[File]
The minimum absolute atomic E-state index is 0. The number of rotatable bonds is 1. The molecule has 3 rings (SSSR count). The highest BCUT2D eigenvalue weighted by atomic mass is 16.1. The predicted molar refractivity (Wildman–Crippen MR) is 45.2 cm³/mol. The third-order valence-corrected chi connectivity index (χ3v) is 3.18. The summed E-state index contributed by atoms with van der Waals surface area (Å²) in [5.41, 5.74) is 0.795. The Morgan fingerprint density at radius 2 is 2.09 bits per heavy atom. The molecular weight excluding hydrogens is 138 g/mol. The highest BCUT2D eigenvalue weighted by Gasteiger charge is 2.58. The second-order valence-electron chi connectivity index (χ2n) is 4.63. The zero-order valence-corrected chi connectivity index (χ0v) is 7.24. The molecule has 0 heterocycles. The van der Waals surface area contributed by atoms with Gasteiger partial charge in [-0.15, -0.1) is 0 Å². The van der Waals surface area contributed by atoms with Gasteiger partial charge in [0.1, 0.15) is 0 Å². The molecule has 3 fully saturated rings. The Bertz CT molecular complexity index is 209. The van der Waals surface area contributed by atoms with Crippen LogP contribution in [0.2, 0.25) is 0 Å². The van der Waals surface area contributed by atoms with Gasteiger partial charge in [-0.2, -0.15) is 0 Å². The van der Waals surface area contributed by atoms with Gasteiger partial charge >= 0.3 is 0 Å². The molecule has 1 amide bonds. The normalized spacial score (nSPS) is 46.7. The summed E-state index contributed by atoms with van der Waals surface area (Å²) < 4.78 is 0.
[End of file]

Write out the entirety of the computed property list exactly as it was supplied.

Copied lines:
The minimum absolute atomic E-state index is 0. The number of rotatable bonds is 1. The molecule has 3 rings (SSSR count). The highest BCUT2D eigenvalue weighted by atomic mass is 16.1. The predicted molar refractivity (Wildman–Crippen MR) is 45.2 cm³/mol. The third-order valence-corrected chi connectivity index (χ3v) is 3.18. The summed E-state index contributed by atoms with van der Waals surface area (Å²) in [5.41, 5.74) is 0.795. The Morgan fingerprint density at radius 2 is 2.09 bits per heavy atom. The molecular weight excluding hydrogens is 138 g/mol. The highest BCUT2D eigenvalue weighted by Gasteiger charge is 2.58. The second-order valence-electron chi connectivity index (χ2n) is 4.63. The zero-order valence-corrected chi connectivity index (χ0v) is 7.24. The molecule has 0 heterocycles. The van der Waals surface area contributed by atoms with Gasteiger partial charge in [-0.15, -0.1) is 0 Å². The van der Waals surface area contributed by atoms with Gasteiger partial charge in [0.1, 0.15) is 0 Å². The molecule has 3 fully saturated rings. The Bertz CT molecular complexity index is 209. The van der Waals surface area contributed by atoms with Crippen LogP contribution in [0.2, 0.25) is 0 Å². The van der Waals surface area contributed by atoms with Gasteiger partial charge in [-0.2, -0.15) is 0 Å². The van der Waals surface area contributed by atoms with Gasteiger partial charge >= 0.3 is 0 Å². The molecule has 1 amide bonds. The normalized spacial score (nSPS) is 46.7. The summed E-state index contributed by atoms with van der Waals surface area (Å²) < 4.78 is 0.